The political climate, he says, has "changed enormously".
"Let me give an example. The case of the tourist investment project to develop the Pyramids Plateau is instructive. It would, said many experts, harm Egypt's archaeological heritage, and a massive national campaign was launched and the scheme eventually abandoned. Yet today there are probably 500 schemes underway, and the effects they will have are possibly even more harmful than the Pyramids Plateau project. Yet does anyone speak about them? The response of people to such issues has changed, and this applies even to subjects as significant as the Camp David Accords".
On the issues raised by the amendment of Article 76 of the constitution Ashour's position is unequivocal: the amendment, which allows for multi-candidate presidential elections, while commendable, was premature.
"The move from referendum to election is a historic achievement that will come to be attributed to President Mubarak," he says. "It will be the first time in Egypt's history that rulers will change not because of death, coups d'état or hereditary succession but because elections have been held between more than one candidate."
Ashour has reservations, however, expressed in a written statement to the ruling NDP. The amendment was, he argues, introduced with too much haste, and should have been preceded by a reform of the system of political representation, including local councils, the People's Assembly and Shura Council.
"I requested the implementation of any amendment to Article 76 be delayed for two years, allowing time for greater consultation and the preparation of amendments that would be enacted in tandem. It is really not possible for the NDP to think and act on behalf of the Egyptian people". His request elicited a lukewarm reaction from both the government and opposition.
"Now I think the government might be regretting it rejected the proposal. What would have been wrong with the president, after a referendum, remaining for an additional two years? Why the rush to issue a law that in the end reflects only the views of the ruling NDP? They have imprisoned the democratic process which is why our rejection of the amendment to Article 76 in its present form is so clear."
The noise of 26 July Street is drowned out by the constant drone of the air conditioning, a device that looks out of place lodged near the high-ceiling of the 1930s office that is home to Ashour's legal practice. Ashour's father was also a lawyer and parliamentarian who, before the 1952 Revolution, was affiliated to the Liberal Constitutionalist Party. He instilled in his son a "love of the profession".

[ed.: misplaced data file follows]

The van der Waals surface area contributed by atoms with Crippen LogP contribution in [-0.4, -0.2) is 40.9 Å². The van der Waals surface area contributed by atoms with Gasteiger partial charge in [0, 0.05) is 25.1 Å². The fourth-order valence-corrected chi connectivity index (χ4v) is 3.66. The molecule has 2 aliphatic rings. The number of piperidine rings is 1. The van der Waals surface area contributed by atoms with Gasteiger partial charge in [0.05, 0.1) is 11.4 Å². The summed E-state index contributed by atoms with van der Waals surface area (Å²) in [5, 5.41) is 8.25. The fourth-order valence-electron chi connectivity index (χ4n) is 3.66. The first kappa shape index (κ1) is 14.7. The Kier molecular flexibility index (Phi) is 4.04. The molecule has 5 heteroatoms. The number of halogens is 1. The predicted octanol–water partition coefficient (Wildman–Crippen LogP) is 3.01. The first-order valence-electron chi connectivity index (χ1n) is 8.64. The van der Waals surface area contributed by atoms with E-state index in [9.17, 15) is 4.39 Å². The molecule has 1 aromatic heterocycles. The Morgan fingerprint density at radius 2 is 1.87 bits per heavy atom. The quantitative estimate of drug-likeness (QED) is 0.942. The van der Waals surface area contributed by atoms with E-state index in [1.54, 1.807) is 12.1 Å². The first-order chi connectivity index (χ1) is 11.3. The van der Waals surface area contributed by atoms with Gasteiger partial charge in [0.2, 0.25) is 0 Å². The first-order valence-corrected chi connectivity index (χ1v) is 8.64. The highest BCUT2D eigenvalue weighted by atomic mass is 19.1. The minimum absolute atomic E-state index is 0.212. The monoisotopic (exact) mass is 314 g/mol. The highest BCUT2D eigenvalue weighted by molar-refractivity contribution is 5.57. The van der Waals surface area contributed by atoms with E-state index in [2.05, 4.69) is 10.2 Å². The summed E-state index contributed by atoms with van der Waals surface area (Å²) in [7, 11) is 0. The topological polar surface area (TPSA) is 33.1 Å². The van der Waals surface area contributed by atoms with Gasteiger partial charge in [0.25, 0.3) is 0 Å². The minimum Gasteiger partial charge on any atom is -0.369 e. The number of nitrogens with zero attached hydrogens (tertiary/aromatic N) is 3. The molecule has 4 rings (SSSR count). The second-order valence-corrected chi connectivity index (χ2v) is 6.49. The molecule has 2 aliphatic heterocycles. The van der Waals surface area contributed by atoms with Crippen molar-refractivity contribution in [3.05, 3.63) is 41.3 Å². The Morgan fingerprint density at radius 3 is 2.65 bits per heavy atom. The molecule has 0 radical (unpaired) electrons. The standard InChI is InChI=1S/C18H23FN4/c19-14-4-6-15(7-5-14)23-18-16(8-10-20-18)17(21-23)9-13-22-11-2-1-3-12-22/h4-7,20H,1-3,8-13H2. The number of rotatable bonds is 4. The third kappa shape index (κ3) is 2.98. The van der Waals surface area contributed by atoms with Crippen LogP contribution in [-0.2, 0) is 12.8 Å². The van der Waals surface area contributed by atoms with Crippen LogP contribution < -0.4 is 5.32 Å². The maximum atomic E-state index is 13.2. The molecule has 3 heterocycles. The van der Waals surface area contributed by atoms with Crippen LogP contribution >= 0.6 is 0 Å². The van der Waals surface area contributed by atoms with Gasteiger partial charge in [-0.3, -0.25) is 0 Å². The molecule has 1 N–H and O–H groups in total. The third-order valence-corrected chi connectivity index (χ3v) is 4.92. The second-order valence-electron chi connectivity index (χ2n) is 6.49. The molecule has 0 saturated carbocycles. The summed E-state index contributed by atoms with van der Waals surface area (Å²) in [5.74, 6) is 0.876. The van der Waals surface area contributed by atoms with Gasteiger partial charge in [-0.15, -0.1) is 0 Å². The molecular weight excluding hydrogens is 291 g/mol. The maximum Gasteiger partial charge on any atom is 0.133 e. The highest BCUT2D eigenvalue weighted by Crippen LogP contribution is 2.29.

"I venerated it," says Ashour. "I used to accompany my father and watch the lawyers who came from Cairo to our home town of Sakolta in Upper Egypt to undertake the defence in different law suits. At the time, too, lawyers had a public role -- they were at the vanguard of nationalistic action and of progressive thinking."
That this is no longer the case is due to several reasons, believes Ashour, not least among them the political atmosphere.
"The aspirations, the mood and the standards of the legal profession have changed. The predominance of the Brotherhood within the syndicate is a result of a political system that -- in universities and elsewhere -- repressed all partisan or political expression. There can be no Nasserist, Wafdist or even NDP candidate working publicly, or allowed to hold a meeting. Who is left to fill the vacuum? Only one faction, the groups operating under the umbrella of religion which means, in effect, the Brotherhood. And so they rally students around them."
His mobile rings and he closes it without checking the name of the caller.
"I attribute this political situation to the late President Sadat. Now, as a result, there is no frame of reference except religion. Add to this the Brotherhood's organisational abilities and the outcome is what you see today."
Democratic reform, argues Ashour, depends less on "legislative amendments than on creating a climate of democracy".
"The government, or administrative apparatus, is not even convinced that it must implement laws that already exist. There is a culture of forgery, and it swings into action the moment the nominations to parliament are open. Local authorities and the security apparatus tend to act in the interest of the NDP candidate."
The waiting room outside is filling with clients.
Ashour practices criminal, as well as civil, law but it is the former that is his favourite. He works long hours, leaving his office late, often around 11 or 12 o'clock. The legal profession seems to have defined his life. His elder son is a prosecutor, "and I am trying to persuade my younger son, who is now finishing school, in the direction of studying law."
Opposite the building in which his office is found is the High Court, the 1920s edifice that bears witness to a time many see as the apogee of the legal profession. And as a young lawyer Ashour trained in the building next to that housing his own office, in the practice of lawyer Mahmoud Abdel-Latif. He mentions others who influenced him, amongst them, Mostafa El-Baradei and Abdel-Aziz El-Shorbagi, an independent lawyer with whom Ashour was briefly imprisoned in the crackdown on opposition figures Sadat ordered in September 1980, a month before his assassination.
His election as head of the syndicate was, says Ashour, his "greatest aspiration", though he regrets that circumstances have not allowed him to play "a more effective role".
He remains aware of the need to build bridges with the government and, where necessary, bend in the face of the status quo.
"We have never really confronted for the sake of confrontation," he says. "There have been three trends inside the syndicate. One was to have a leader representing the government, and also co-opted by it. Another was to elect a candidate able to confront, to use the threat of confrontation to force the government to meet the syndicate's demands." Ashour sees himself as a representative of the third way.
His victory, over a Brotherhood and a government supported candidate, shows, he believes "that lawyers had opted to act from a national perspective".
"If confrontation will end in defeat then we will not confront. Our opinions can differ from those of the government and we will still make our demands. And this is not compromise. It is, rather, a matter of pursuing negotiations within the boundaries of a respectful relationship."